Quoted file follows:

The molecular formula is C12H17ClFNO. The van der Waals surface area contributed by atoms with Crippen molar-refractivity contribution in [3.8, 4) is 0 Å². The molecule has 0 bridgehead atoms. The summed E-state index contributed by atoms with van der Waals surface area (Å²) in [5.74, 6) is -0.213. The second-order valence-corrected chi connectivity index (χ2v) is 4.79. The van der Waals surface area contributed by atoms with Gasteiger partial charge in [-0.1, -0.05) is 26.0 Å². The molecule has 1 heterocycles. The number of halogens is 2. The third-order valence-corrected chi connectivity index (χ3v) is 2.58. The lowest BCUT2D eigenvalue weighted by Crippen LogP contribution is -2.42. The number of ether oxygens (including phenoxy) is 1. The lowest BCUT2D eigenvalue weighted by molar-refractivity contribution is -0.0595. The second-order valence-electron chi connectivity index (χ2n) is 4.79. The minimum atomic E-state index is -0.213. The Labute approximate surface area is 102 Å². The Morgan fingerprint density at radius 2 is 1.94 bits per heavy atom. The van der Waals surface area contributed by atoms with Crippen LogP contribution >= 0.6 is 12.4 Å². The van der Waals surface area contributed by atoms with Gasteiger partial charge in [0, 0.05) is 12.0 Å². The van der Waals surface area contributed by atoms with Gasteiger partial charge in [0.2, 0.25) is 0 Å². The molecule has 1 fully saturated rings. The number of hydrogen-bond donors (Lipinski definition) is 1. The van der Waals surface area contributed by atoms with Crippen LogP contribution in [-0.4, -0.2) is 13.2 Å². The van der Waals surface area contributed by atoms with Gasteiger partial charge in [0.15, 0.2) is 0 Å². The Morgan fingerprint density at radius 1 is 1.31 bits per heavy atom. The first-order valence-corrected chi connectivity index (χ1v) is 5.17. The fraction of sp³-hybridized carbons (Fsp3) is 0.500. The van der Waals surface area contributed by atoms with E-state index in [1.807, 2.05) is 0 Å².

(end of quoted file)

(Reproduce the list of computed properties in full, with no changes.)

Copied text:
The molecular formula is C12H17ClFNO. The van der Waals surface area contributed by atoms with Crippen molar-refractivity contribution in [3.8, 4) is 0 Å². The molecule has 0 bridgehead atoms. The summed E-state index contributed by atoms with van der Waals surface area (Å²) in [5.74, 6) is -0.213. The second-order valence-corrected chi connectivity index (χ2v) is 4.79. The van der Waals surface area contributed by atoms with Gasteiger partial charge in [-0.1, -0.05) is 26.0 Å². The molecule has 1 heterocycles. The number of halogens is 2. The third-order valence-corrected chi connectivity index (χ3v) is 2.58. The lowest BCUT2D eigenvalue weighted by Crippen LogP contribution is -2.42. The number of ether oxygens (including phenoxy) is 1. The lowest BCUT2D eigenvalue weighted by molar-refractivity contribution is -0.0595. The second-order valence-electron chi connectivity index (χ2n) is 4.79. The minimum atomic E-state index is -0.213. The Labute approximate surface area is 102 Å². The Morgan fingerprint density at radius 2 is 1.94 bits per heavy atom. The van der Waals surface area contributed by atoms with Crippen LogP contribution >= 0.6 is 12.4 Å². The van der Waals surface area contributed by atoms with Gasteiger partial charge in [0, 0.05) is 12.0 Å². The van der Waals surface area contributed by atoms with Gasteiger partial charge in [0.2, 0.25) is 0 Å². The molecule has 1 fully saturated rings. The number of hydrogen-bond donors (Lipinski definition) is 1. The van der Waals surface area contributed by atoms with Crippen LogP contribution in [-0.4, -0.2) is 13.2 Å². The van der Waals surface area contributed by atoms with Gasteiger partial charge in [0.15, 0.2) is 0 Å². The Morgan fingerprint density at radius 1 is 1.31 bits per heavy atom. The first-order valence-corrected chi connectivity index (χ1v) is 5.17. The fraction of sp³-hybridized carbons (Fsp3) is 0.500. The van der Waals surface area contributed by atoms with E-state index in [1.807, 2.05) is 0 Å².